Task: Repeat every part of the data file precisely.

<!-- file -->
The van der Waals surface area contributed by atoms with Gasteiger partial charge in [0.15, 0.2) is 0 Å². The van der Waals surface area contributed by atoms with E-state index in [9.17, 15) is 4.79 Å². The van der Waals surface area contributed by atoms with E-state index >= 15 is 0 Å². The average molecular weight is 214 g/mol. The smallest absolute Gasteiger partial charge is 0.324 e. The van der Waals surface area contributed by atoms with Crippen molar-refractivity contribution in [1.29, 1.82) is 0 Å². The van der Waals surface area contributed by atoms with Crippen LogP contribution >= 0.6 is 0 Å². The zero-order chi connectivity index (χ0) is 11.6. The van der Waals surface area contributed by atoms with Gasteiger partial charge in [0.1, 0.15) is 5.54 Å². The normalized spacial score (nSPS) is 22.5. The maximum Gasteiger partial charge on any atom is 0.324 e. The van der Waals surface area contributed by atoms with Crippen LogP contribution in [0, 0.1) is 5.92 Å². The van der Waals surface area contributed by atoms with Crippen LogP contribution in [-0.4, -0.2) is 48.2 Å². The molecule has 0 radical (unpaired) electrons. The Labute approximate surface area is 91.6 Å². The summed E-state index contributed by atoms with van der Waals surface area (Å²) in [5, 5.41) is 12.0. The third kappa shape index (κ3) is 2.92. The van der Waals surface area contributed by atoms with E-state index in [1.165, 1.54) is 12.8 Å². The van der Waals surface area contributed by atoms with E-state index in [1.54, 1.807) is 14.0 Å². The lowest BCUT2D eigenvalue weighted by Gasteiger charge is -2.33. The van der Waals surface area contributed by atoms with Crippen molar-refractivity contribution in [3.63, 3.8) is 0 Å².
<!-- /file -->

The van der Waals surface area contributed by atoms with Gasteiger partial charge in [0.15, 0.2) is 0 Å². The van der Waals surface area contributed by atoms with E-state index in [9.17, 15) is 4.79 Å². The van der Waals surface area contributed by atoms with E-state index >= 15 is 0 Å². The average molecular weight is 214 g/mol. The smallest absolute Gasteiger partial charge is 0.324 e. The van der Waals surface area contributed by atoms with Crippen molar-refractivity contribution in [1.29, 1.82) is 0 Å². The van der Waals surface area contributed by atoms with Crippen LogP contribution >= 0.6 is 0 Å². The zero-order chi connectivity index (χ0) is 11.6. The van der Waals surface area contributed by atoms with Gasteiger partial charge in [0.1, 0.15) is 5.54 Å². The normalized spacial score (nSPS) is 22.5. The maximum Gasteiger partial charge on any atom is 0.324 e. The van der Waals surface area contributed by atoms with Crippen LogP contribution in [0, 0.1) is 5.92 Å². The van der Waals surface area contributed by atoms with Crippen LogP contribution in [-0.4, -0.2) is 48.2 Å². The molecule has 0 radical (unpaired) electrons. The Labute approximate surface area is 91.6 Å². The summed E-state index contributed by atoms with van der Waals surface area (Å²) in [5, 5.41) is 12.0. The third kappa shape index (κ3) is 2.92. The van der Waals surface area contributed by atoms with E-state index in [1.165, 1.54) is 12.8 Å². The van der Waals surface area contributed by atoms with E-state index in [1.54, 1.807) is 14.0 Å². The lowest BCUT2D eigenvalue weighted by Gasteiger charge is -2.33. The van der Waals surface area contributed by atoms with Crippen molar-refractivity contribution in [3.63, 3.8) is 0 Å².